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Links between stress and cancer unlikely!

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A recent study has revealed there's unlikely to be a link between workplace stress and four of the most common forms of cancer, but this doesn't mean businesses can afford to forget their responsibilities to employees, according to management training provider MLR Business Consultants Ltd.

A review of previous research, recently published by the British Medical Journal, says breast, prostate, colorectal and lung cancers are highly unlikely to be triggered by stress in the workplace. The research looked at 12 trials across six countries between 1985 and 2008 and showed no increase in cancer among people who are highly stressed by their work. But Michelle Renhard, Managing Director of MLR Business Consultants Ltd, explained: “Whilst these findings may be reassuring to some, the study does not mean organisations can ignore the dangers of stress. Skilled and professional managers are key to maintaining a healthy working environment.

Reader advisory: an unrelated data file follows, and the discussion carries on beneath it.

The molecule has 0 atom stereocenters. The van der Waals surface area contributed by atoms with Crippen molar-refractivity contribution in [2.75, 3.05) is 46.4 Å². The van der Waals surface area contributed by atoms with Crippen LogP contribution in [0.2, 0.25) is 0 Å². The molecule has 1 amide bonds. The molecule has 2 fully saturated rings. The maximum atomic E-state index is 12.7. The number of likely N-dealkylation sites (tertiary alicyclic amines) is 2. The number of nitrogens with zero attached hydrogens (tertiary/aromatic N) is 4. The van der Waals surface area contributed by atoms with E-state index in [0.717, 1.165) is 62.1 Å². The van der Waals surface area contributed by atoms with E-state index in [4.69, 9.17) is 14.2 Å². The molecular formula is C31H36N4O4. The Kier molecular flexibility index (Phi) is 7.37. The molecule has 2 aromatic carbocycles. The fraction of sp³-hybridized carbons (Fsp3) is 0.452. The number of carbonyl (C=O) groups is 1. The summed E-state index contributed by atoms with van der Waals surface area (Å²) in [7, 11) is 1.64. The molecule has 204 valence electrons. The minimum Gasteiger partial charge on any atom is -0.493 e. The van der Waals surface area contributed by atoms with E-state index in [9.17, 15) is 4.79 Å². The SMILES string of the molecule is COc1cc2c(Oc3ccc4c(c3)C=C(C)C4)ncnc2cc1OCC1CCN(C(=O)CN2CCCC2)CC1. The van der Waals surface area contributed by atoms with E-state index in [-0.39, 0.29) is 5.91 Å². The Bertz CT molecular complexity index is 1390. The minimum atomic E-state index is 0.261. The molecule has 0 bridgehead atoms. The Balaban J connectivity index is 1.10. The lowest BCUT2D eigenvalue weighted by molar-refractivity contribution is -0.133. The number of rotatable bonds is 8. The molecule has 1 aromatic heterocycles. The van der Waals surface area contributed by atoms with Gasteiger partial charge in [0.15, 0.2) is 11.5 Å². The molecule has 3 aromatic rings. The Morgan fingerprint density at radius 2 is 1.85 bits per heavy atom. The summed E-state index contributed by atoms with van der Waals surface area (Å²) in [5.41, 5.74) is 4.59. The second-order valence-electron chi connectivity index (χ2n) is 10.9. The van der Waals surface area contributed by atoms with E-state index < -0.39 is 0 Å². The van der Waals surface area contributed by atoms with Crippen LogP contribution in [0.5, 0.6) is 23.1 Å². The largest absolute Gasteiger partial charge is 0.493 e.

“Figures from the Health and Safety Executive show that 10 million working days were lost last year in the UK owing to work-related stress and there's plenty of anecdotal evidence to suggest that sufferers are more susceptible to other common conditions such as headaches, stomach complaints and colds. Therefore, the number of days lost as a result of stress could be much higher than the figures imply, which has an obvious economic and human cost.”

Michelle went on to say that, even more concerning was the fact that many of the causes of stress are easily avoidable through effective management. Poor change or time management, ineffective delegation, lack of coaching and development opportunities, badly applied performance management and discipline procedures, all increase workplace stress. Whereas effective management will increase peoples' motivation, self-esteem and their sense of personal value at work. “It's important for managers to have a good understanding of the repercussions of stress and how to help people avoid feeling pressured. Although it's down to the individual to take responsibility for their well-being, managers do need to manage effectively and professionally so that unnecessary stress does not become part of the workplace culture,” Michelle added.

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